It’s time to get Scrub’d up! Order now. 

by Dr. Rashmira Balasuriya 


I came. I saw. I conquered.

That is the attitude you have to walk in with and go out with. Vivas are personal, because its just you in there. So if you move with confidence (no matter how nervous you are on the inside), then you’ll succeed.


I’ve passed the theory exams. Now what?

Once you pass the medical track theory exams you are eligible to sit the medicine and paediatric viva. Once you pass the surgical track, you can participate in the GynObs and surgical vivas.

ERPM Part B has one long case and 2 short cases. In the long case you take a thorough history (usually 15 mins) and then answer questions whilst in the short cases you do a systems examination (5 to 7 mins) and then answer questions, except in the surgical short cases where you do as many stations as possible (ideally more than 4). Usually medicine and paeds is on the same day, and surgery and Gynobs is on one day. Between the two exams on a day you will get a few minutes break to catch your breath and eat something.

ERPM Part C is the emergency track which is a face-to-face questioning for 20 minutes. The medical examiner and paeds examiner sit together (so they have about 10 minutes each) and then the surgical and GynObs examiner sit together (10 minutes each).

To find out the aggregate you need to pass each part, just click on the link below:

Revised new format 2014 


Classes. Again?

Unfortunately yes. There are specific points that the examiners expect you to address, for example:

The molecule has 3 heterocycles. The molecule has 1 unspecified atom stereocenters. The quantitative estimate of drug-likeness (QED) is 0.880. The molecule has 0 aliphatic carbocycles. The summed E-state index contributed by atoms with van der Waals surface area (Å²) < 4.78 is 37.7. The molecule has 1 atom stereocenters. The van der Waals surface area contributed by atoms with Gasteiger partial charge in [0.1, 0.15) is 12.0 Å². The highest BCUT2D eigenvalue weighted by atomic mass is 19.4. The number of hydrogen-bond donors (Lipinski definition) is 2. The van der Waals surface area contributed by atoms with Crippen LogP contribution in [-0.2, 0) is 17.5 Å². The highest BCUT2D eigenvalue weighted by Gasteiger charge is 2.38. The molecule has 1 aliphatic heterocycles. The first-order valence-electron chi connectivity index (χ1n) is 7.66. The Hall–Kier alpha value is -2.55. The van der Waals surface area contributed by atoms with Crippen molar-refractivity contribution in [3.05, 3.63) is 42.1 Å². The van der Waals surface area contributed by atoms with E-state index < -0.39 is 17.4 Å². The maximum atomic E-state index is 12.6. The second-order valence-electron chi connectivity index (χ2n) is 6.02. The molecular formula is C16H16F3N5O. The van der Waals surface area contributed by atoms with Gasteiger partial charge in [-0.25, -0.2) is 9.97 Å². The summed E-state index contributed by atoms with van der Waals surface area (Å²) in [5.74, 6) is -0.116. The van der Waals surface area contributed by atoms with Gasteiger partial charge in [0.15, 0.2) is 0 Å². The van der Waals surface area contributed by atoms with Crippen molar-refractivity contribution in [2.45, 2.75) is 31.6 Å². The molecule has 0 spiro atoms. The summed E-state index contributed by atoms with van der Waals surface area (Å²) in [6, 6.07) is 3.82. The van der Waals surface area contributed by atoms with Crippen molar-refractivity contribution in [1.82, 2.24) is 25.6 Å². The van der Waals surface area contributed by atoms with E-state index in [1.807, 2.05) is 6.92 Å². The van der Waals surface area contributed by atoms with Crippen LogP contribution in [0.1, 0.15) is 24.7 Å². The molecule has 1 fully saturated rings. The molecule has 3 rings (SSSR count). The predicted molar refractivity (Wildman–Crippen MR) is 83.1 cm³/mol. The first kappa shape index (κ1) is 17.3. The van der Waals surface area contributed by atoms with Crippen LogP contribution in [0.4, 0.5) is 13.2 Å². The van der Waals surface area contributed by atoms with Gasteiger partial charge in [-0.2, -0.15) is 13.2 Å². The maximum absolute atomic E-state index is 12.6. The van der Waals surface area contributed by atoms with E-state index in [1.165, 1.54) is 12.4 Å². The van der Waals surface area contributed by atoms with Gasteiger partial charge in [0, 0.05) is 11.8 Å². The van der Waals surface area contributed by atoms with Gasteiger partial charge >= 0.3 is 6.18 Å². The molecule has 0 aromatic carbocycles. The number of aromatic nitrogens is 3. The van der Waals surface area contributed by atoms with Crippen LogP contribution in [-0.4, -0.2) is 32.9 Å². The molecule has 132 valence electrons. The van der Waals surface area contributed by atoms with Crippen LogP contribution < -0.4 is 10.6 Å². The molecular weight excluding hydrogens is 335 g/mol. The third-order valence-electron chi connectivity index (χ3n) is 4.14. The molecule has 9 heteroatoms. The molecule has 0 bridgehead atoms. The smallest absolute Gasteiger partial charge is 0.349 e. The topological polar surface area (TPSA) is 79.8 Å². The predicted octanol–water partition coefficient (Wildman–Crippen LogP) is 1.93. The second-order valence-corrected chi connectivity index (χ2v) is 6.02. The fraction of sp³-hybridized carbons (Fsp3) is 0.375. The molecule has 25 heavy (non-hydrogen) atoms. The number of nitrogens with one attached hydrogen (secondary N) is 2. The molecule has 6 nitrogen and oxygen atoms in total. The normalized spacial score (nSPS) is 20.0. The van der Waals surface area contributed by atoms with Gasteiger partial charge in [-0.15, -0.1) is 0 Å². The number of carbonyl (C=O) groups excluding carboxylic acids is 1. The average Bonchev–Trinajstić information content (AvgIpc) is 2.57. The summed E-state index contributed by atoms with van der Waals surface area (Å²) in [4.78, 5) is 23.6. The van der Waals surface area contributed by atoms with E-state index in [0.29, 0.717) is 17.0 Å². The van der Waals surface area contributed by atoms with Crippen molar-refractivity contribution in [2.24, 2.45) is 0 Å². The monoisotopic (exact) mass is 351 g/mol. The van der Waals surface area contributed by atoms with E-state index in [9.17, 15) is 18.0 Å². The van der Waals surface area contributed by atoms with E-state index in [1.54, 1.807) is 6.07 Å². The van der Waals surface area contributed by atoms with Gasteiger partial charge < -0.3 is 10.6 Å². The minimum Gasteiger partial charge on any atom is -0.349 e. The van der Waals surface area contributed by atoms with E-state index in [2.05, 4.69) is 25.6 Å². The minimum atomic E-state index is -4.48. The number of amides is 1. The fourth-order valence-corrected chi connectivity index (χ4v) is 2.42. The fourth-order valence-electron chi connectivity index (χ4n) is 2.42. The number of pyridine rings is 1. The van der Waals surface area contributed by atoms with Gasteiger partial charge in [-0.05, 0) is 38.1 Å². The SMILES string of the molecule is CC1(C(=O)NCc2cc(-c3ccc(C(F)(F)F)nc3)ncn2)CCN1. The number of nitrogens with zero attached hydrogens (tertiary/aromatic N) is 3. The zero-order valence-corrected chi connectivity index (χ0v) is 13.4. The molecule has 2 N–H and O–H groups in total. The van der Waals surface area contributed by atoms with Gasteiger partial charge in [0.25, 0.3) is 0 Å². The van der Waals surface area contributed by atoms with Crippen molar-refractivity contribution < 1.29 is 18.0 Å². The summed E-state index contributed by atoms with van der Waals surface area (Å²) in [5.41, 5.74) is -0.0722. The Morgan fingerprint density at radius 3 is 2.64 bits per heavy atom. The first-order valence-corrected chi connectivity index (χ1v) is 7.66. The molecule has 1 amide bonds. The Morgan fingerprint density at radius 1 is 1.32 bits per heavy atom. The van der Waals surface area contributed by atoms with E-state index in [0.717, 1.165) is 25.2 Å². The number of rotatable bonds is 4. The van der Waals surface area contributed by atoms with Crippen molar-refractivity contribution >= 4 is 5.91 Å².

• Febrile convulsions – are there open fires? wells? (Need to advice the mother). The child should also not be vaccinated for JE (1 yr vaccination)
  • Diabetics – Rule out associated co-morbidities such as CVS (MI, HF) and cholesterol. My patient had an MI with Type 2 diabetes as well and complained of a stiff shoulder and I got extra points because I said that it could possibly be adhesive capsulitis (associated with T2DM).

The schedule for the viva classes is much less hectic than the theory classes as it only includes the 4 main subjects. Check out my schedule here: Viva timetable. Essential questions to be asked during the history and the essential things to look for during clinical examination are mentioned by the lecturers. There is also the opportunity to get up on stage and go through histories.


Practice makes perfect.

The best clinical practice would be to go on hospital visits.

  • After writing a letter to the DGHS, you can apply for vacancies at a local hospital. How much clinical experience you get at these hospital varies, some people had better experiences than others. As soon as you finish the theory exam apply for this as vacancies fill up quickly.
  • The good intern programme also has a skills programme for pre interns which got a lot of positive feedback. Check their website for registration details.
  • Sri Jayawardenapura hospital also has paid internships which you can go and apply for at the administrative office. I did this, but you have to realise that you need to go and see patients yourself. Take the initiative, ask some of the doctors around for good cases and go take histories and do examinations on these patients. This is definitely self-directed learning.
  • If you have any connections now would be a good time to use it. The best experience you can get is at a government hospital so if you have any connections with consultants at these hospital now is the time to use them.